You Get What You Pay For.

[editor’s note: This is rambly and resentful. I’m aware. Just take it for what it is and we’ll be cool.]

Plain and simple. It’s a fact of life as sure as death and taxes.

And it is becoming increasingly more obvious that people are becoming less and less willing to pay for what they want.

And it’s upsetting me. I don’t know what I can do.

When you think you’re doing everything you can and you’re not getting the results, you’re looking for, you’re doing it wrong. But damn if it doesn’t suck to find your way to that conclusion. Like for me I’ve started to get more and more people inquiring into my work and my services because they like my product. That makes me feel amazing. It’s such a great feeling when strangers who have found you through efforts of your own (but most certainly not entirely) and like what you do enough to have you do that for them or help them reach their goal. And words could never express the gratitude I have for all of my friends who have truly supported me and my photography. Whether it be through a simple like on Facebook, a share, visiting my email, or even going as far as recommending me to their bosses or hiring me to capture the most important moments in their lives thus far. That’s incredible and I’m at a loss for words for how great the majority of the people I’ve come in contact with are. It’s amazing.

But there’s always something else, this is the part that strangers attempt to take advantage of for whatever reason. Yes, I it’s true that I do this because I like to do it but that’s not the only reason. I do this because I love it enough to put enough effort into it to become good enough for you or others to give me money so I can support myself and my “hobby”. This is where I’m having trouble pushing past with potential customers. I’ll receive and email asking about my services for a commercial shoot or album cover or spending hours upon hours documenting parts of people’s lives. All of these things I find interesting but… I’m not going to pretend that I’m jumping at the opportunity. The largest issue for me and so many others who rely on ‘freelance’ work, especially those who are young, is that these emails are filled with keywords like “exposure” and “portfolio building” and “good for your business” and “young” or “budding”. Words and phrases that are hardly included: “Our budget includes…”, “We are willing to pay you…”, “For your time and expertise…” or anything of the sort.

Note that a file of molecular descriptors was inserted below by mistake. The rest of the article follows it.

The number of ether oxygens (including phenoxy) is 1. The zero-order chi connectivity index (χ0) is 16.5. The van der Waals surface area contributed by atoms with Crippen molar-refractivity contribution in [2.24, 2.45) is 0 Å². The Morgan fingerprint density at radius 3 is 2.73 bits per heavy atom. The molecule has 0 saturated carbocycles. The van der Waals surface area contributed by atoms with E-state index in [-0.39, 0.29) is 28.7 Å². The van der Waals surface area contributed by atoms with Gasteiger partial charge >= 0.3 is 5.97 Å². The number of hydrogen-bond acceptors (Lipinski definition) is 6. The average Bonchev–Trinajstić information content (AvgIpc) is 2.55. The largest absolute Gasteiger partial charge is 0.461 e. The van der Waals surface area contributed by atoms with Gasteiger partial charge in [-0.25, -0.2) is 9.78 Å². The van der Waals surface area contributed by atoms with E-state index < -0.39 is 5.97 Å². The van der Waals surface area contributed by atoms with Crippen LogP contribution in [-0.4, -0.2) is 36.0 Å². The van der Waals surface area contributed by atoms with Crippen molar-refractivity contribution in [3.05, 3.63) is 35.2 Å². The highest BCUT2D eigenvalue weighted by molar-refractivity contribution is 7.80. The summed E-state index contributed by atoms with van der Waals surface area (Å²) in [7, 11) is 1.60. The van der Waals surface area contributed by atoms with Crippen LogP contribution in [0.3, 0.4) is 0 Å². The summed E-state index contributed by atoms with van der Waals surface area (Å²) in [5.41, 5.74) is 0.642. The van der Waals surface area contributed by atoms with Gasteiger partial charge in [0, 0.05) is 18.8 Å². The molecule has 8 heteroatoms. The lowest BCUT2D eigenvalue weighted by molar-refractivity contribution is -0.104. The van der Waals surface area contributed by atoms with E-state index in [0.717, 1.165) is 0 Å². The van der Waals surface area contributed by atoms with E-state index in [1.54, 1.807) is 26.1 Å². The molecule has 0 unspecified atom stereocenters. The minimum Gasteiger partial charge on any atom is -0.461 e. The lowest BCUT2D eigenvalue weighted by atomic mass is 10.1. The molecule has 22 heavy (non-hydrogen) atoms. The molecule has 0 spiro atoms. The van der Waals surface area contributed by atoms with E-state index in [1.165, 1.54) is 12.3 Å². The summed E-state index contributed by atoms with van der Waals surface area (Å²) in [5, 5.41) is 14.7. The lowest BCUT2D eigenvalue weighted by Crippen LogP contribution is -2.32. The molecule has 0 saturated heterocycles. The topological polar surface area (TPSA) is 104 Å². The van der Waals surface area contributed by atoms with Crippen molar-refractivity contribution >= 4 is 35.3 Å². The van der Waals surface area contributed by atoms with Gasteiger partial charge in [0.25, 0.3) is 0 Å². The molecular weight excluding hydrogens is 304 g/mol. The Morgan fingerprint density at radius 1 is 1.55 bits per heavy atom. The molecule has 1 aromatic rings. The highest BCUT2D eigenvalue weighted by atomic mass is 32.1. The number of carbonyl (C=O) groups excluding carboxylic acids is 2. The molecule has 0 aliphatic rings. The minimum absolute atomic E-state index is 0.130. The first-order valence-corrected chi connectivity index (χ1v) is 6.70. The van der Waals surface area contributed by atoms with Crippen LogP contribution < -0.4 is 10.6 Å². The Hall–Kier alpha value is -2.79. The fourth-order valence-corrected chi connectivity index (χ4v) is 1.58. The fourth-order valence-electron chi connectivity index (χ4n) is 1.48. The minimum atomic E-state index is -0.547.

Naturally I respond, in certain but not confronting tones, that I work for money and do no work for photo credit but I would be more than willing to try and work inside the budget.

And I never receive another response.

Once people are told that they can’t have what they want, they move on until they can find what they want for the price they want but hardly for the quality they want. And if that’s not me, so be it, that’s fine. I’m not pretending that I’m the best or even that I’m really very good at what I claim to be. I let me work speak for itself and if you like it, fantastic. If you don’t like me… good, it means I have something to work on.
But assuming that I don’t know what’s best for my business is insulting. I know how you came across my work. Exposure. I did that. You are the result of that work. I’ve hit that goal. Well almost, my goal is for you to give me money in exchange for my photography, time, and skills. You can at least email me back saying “no thanks”.

How about this. How about I come to your place of work and ask for your services, products, and time for free? How’s that. Great, right!? You’ll get TONS of exposure.

No. That’s stupid. That’s not how things work.

Soon I’ll make it past the point of every email being declined and I’ll be on the same page as a potential client. Until then I’ll just keep working on things I can control and hope my work continues to speak for itself. Hopefully, to someone who is willing to listen to the whole speech and not just their favorite line.


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